The archaeological rescue excavations in Rottweil were completed in November 2019 after four months of work. On the research area residential houses will soon be built.
Salisbury teams uncovered the centre of the residential building of a Roman villa rustica (farm) on an area of 2,500 m2. Right in front of the walls of the city founded by the Romans, Arae Flaviae, there was a relatively modest farmstead. The stone building, inhabited for around 150 years, could have been a single-storey or, maybe a two-storey building. The fate of the edifice built on a slope was probably sealed by a natural disaster, as its northern wall was swept away by an unexpectedly rushing mountain stream. Due to erosion, only a few scattered wooden pile pits refer to the former outbuildings.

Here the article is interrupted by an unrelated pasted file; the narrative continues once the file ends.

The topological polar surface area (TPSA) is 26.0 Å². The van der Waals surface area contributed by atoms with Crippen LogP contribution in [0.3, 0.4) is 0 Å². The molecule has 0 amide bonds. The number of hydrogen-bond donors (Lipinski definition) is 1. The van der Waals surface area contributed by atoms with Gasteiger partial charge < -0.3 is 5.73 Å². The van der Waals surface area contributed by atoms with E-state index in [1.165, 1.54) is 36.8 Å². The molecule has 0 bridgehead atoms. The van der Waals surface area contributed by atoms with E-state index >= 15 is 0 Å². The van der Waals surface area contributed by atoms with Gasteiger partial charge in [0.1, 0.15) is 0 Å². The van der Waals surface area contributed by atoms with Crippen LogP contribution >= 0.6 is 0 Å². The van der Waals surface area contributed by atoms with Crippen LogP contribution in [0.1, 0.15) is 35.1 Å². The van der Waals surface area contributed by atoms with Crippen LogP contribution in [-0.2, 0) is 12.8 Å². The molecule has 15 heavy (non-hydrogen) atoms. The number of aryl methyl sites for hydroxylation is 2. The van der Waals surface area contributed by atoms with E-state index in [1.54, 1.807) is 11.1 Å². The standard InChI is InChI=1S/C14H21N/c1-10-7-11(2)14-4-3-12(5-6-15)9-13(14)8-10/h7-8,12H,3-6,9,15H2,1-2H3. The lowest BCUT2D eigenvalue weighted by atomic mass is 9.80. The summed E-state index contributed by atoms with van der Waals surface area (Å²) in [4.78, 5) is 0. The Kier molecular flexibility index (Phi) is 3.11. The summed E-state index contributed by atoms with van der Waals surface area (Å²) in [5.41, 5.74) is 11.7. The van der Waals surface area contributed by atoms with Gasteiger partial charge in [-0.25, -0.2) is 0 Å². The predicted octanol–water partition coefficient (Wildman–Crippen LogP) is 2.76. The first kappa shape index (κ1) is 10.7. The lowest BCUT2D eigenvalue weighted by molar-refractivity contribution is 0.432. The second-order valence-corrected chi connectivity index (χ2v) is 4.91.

The archaeologists have also discovered drainage ditches, one of which is up to 150 meters long. Regarding the finds, in addition to Roman ceramics from the 2nd/3rd century BC, the most beautiful piece of the excavation is an enameled bronze fibula (brooch) from the 9th century. No similar object has been discovered in Baden-Württemberg so far.
Our archaeologists have had a nice time in Rottweil, but they have also had to deal with challenges, such as analyzing the complex geology of the area. At the end of the excavation, the trenches will be refilled, and then the house construction work can begin.
Source: Schwarzwälder Bote, Katja Fuchs